How do you feel about supporting this record live? I’m excited. I’ve become a lot more comfortable with it. Initially, there were only a few songs that I felt really confident about playing in front of people, but now that I’ve been in the habit of doing it for the past couple of years, I feel a lot more confident. I’m happier with my songs, and I’ve been throwing some ideas around with people—not a band, but I have a friend who plays in a symphony as a stand-up bass player. It’s cool to be thinking about playing with someone on stage with you.

How did become interested in music? Well, I grew up—my mother raised me, and she was really into music her whole life—with a really broad range of music. She listened to a lot of Tim Buckley, X, and Gun Club, just a weird collection of things. My older brother—he’s 4 years older than me—started playing electric guitar. He got a Stratocaster, and I think he learned how to play it for like six months, and he kind of just gave up, and then I took his guitar and started playing; I was 15, maybe a little bit younger. I think I started with Electric Warrior, the T-Rex album. That whole album is really simple—just like C and D—so I learned how to play that whole record, and then just kind of did it forever after that. I started writing songs pretty soon after.

Did you also have an inclination toward writing? Well, I think I had some embarrassing poetry that I liked to write. I think when I was that age, I got really into Ginsberg and I read, like, Tarantula by Bob Dylan, started getting into all that surreal stuff and I really liked it a lot—like Rimbaud. Super pretentious, teenage poet stuff. I kind of forget about that. I think having the form of a song can sometimes make it easier.

Do you have a bunch of new material? Yes and no. I have a bunch of new stuff that I’ve written and recorded within the past year. It’s funny because that’s really the stuff, ideally, I would have wanted to put out, but you kind of have to do the old stuff first. To me, all those songs are really old. I recorded them in 2007 and at this point, that was like six years ago. I mean, there’s like three songs that are relatively new on the record.

Still, the response has been great. Tim basically started Birth Records so he could put this out, which is cool. He’s been quoted as saying many times on the internet that he never planned on starting a label, like ever. It was not something he wanted to do, and I don’t know, he just decided to do it and he likes it a lot. We’ve sold out of the first 500 [copies], and I think Tim is already having it repressed. He’s running 1000 now. So that’s really exciting. Tim has been kind of fielding all the emails. I think he’s unintentionally been appointed as PR guy, you know? We are kind of just flying by the seam of our pants here. I don’t think he expected to be inundated to any degree with people being curious about it. Like I think he thought we’d sell most of the records, but…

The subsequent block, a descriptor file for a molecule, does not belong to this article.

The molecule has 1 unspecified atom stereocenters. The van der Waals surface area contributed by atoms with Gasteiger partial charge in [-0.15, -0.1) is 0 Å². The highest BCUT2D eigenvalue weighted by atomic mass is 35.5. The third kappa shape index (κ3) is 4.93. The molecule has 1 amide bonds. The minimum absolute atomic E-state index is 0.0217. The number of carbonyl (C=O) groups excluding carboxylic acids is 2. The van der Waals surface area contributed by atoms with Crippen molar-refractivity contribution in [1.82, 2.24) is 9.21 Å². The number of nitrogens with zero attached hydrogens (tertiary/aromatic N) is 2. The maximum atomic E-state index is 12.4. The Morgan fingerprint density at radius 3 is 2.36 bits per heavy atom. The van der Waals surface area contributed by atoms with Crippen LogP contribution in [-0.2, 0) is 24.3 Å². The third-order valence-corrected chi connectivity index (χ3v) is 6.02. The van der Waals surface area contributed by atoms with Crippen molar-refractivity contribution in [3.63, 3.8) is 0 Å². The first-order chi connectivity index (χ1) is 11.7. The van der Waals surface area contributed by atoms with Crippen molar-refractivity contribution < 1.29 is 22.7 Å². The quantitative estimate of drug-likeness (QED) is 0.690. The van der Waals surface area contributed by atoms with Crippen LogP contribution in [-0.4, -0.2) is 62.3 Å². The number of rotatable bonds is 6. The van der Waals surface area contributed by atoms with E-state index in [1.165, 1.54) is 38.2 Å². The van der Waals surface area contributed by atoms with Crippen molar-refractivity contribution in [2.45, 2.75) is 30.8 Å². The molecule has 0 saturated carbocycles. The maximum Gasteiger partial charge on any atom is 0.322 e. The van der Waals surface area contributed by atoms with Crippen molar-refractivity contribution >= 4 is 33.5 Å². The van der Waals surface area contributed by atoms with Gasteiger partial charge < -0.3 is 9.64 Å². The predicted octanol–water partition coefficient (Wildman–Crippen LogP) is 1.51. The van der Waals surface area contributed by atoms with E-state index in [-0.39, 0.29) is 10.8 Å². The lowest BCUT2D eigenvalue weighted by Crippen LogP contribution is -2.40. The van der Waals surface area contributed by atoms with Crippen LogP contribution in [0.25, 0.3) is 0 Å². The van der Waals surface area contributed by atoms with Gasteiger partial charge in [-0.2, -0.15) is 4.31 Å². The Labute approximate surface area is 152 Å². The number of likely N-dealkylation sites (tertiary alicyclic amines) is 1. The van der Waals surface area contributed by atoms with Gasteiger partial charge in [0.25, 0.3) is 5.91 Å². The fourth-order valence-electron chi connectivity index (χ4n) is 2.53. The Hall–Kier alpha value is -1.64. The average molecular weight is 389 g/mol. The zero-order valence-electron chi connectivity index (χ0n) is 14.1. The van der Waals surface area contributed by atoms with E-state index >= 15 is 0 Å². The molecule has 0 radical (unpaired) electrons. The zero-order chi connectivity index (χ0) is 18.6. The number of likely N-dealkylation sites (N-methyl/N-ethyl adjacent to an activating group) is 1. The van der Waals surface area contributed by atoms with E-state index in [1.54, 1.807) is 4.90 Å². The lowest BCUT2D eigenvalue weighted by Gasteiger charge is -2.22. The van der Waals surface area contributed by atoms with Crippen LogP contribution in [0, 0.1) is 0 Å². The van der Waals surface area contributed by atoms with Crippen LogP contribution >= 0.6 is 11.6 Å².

Many people say your sound is old or retro-sounding? I like that judgement call. I mean, I’ve always recorded myself on analog tape. I really don’t like digital recordings, at least for [my own music]. I really like that old kind of muddy sound—I mean not to the point where it messes up the music. Like I don’t want to sound like Ariel Pink, even though I love Ariel Pink. I grew up listening to a lot of cassette tapes— you know, listening to the The Best of Leonard Cohen. Just [stuff with] that real dreamy, cloudy sound to it, and that’s kind of always what I wanted to go for. So I’m happy that’s what people are taking away from it. That’s kind of what I want.

Which comparisons have you liked most/least? I don’t like the comparison of Joan Baez just because I don’t really like Joan Baez. I think she’s an incredible guitar player, and I understand her place in music history, but I don’t think [my music is a] purely folky thing. There was one man who was talking about it almost as if it was purely traditional old-school folk, like just Joni and Joan Baez, which is really not what I’m going for. I’ve gotten a couple comparisons to David Crosby, which is really awesome. I love him. It’s pretty much all been flattering. I was really afraid of some freak-folk comparisons because I’m from San Francisco, and I play electric guitar, and it’s kind of weird, folky stuff. That hasn’t happened just yet, so that’s good. I’m happy that no one would associate it with that necessarily.

Did you experience any of that freak-folk explosion? I only moved here in 2007, so I was here for the tail end of it. I think Devendra Banhart had already moved at that point. He was already rich and living somewhere else.

Posted: November 20, 2012
Interview: Jessica Pratt